Dynamically Show Completed Months in Power BI - Excelerator BI

Dynamically Show Completed Months in Power BI

One common requirement I have come across a few times is to limit a Power BI visual to only show completed months and exclude the current active month. This is common if you load data on a daily basis, but some of your reporting is done on a monthly basis. The chart below is a good example.

This chart shows the monthly sales of books from my online shop over the last 10 months. It looks like the sales have fallen off a cliff in August 2019, but that is not the case. This chart was generated early in the month of August and hence it shows a partially completed month. Probably the best way to make this chart reflect reality is to simply filter out the current (non-completed) month – August 2019 in this case. But the trick is to do this dynamically so the chart will still automatically update once the full month is complete.

As usual in Power BI there are various ways to solve this problem. The way I like to do it is to create a calculated column in the calendar table (you could use Power Query too). There are multiple ways to create a calculated column – but here is my solution.

Is this a Completed Month?

I solve this problem by creating a column called IsCompletedMonth. My column returns TRUE() for completed months and FALSE() for the current and any future months. I generally advise against using calculated columns and suggest you use measures instead. The exceptions to that rule include:

  • When you want to slice, dice and filter on the result (you can’t do this with measures).
  • When you are adding the column to a lookup (dimension) table (lookup tables are generally smaller and hence an extra column has less impact).
  • When the column has a low number of unique values (low cardinality columns compress very well, even in large tables).

In this case I satisfy all of those exception rules listed above, so we are good to go.

Prepare The Calendar Table First

I think one good practice in a calendar table is to have a month index column. The month index is an integer column that uniquely identifies every month in your calendar table. The integer column should start at 1 for the first month loaded, 2 for the second month, 12 for the last month at the end of the first year and then continue on 13, 14 …24 at the end of the second year and so on. The benefit of doing this is that you can do mathematical calculations in order to find relative months, such as – 1 to find the previous month, – 12 to find the same month prior year and so on.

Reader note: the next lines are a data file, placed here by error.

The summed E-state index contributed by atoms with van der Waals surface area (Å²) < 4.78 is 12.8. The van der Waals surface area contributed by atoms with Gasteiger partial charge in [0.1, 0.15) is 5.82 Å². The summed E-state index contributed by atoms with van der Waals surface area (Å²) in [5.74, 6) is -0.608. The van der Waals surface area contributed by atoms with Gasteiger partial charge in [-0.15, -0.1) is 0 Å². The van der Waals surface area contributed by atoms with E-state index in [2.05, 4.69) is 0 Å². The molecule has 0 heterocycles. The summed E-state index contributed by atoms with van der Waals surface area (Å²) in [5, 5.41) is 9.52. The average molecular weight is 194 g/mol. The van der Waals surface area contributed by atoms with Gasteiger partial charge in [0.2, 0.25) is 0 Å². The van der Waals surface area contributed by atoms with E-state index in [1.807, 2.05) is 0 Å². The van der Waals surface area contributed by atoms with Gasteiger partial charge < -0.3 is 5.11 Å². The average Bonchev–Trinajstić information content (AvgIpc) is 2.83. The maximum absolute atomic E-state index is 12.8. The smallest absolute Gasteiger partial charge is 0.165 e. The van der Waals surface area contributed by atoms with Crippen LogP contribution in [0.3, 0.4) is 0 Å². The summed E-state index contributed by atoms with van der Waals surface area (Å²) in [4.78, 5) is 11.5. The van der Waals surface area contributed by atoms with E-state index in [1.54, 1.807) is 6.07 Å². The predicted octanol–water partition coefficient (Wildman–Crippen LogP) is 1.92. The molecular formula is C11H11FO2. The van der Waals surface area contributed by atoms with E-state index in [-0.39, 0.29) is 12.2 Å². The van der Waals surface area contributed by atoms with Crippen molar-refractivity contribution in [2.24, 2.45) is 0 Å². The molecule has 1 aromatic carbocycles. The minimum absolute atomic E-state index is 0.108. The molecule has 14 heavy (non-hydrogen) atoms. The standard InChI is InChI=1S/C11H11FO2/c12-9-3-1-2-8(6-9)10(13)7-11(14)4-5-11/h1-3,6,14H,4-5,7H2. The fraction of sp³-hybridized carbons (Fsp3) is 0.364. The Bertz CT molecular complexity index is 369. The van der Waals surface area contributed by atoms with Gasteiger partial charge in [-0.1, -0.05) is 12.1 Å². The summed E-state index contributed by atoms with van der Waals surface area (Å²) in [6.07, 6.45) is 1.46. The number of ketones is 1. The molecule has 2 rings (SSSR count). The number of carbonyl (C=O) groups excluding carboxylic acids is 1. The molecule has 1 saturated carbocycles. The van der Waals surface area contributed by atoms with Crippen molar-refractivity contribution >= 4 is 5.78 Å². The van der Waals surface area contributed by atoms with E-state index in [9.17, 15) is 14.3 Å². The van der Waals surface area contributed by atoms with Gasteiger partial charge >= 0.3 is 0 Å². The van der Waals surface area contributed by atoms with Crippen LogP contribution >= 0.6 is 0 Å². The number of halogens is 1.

Once you load your calendar table with a month index column you’re able to use a combination of the TODAY() function and also LOOKUPVALUE() in order to find out what month index is the current active month.

Completed Month = VAR ThisMonthID = 
                      LOOKUPVALUE('Calendar'[Month Index],'Calendar'[Date],TODAY())
                  RETURN ThisMonthID

LOOKUPVALUE() is a lot like VLOOKUP() in Excel, but the syntax is in reverse.

Excel VLOOKUP(<Find This Value>,
              <In This Column In Another Table>,
              <And Return The Value From This Column>
      )

DAX LOOKUPVALUE(<Return This Value From This Column in Another Table>,
                <By Searching This Column In Another Table>,
                <And This Is The Value To Search For>
      )

The benefit of LOOKUPVALUE() over say RELATED() in DAX is that you don’t need a relationship. All relationships come at a cost in Power BI. You should only create relationships in Power BI when you want to propagate filters from one table to another. If you just want to fetch values from another table into a second table, then use LOOKUPVALUE() instead and skip the relationship.

At this writing, the current date is 10th Aug 2019, and as you can see below in my calendar table, the Month Index for Aug-19 is the value 50.

And my new (partially written) calculated column [Completed Month] returns 50 for every row in the calendar table. Note how I have only partially written this formula and returned the value of the variable to “see” that this part is working as desired.

Now that I have used LOOKUPVALUE() to find the Month Index for today’s date, I can compare this against the month index column for every date in the calendar table to work out if each date is in a completed month or not. Here is the modified formula.

Completed Month = VAR ThisMonthID = 
                      LOOKUPVALUE('Calendar'[Month Index],'Calendar'[Date],TODAY())
RETURN 'Calendar'[Month Index] < ThisMonthID 
      //returns TRUE() if the month is in the past and complete

And here is the resulting column in my calendar table (below). Note that all dates in the current month (Aug-19) are FALSE, and all dates from Jul-19 and older are showing TRUE.

Now I have this column, I can use it as a page or visual level filter in my workbook. The chart is no longer misleadingly showing me that my sales have plummeted in August.

When I refresh my report in September, the calculated column will update and the August sales will automatically be visible.

How Do You Filter Your Completed Months?

Do you use a different approach? Let me know how you filter your completed months in your Power BI reports in the comments below.

25 thoughts on “Dynamically Show Completed Months in Power BI”

  1. Hi Matt,

    I create a date table in Power Query and create a new column based on the current month. If the date is in the previous month or earlier, I let it return “Completed”. If not, then “In progress” (current month) or “Future” (future months).

  2. Hi there Matt. Thanks for that. I have relative month and relative year columns – Relative Month=
    DATEDIFF(TODAY(),’Date'[Date],MONTH) so that this month / year is always 0. Ruth from Curbal suggested this approach – it’s simple and enables me to filter with reference to this month. What do you think?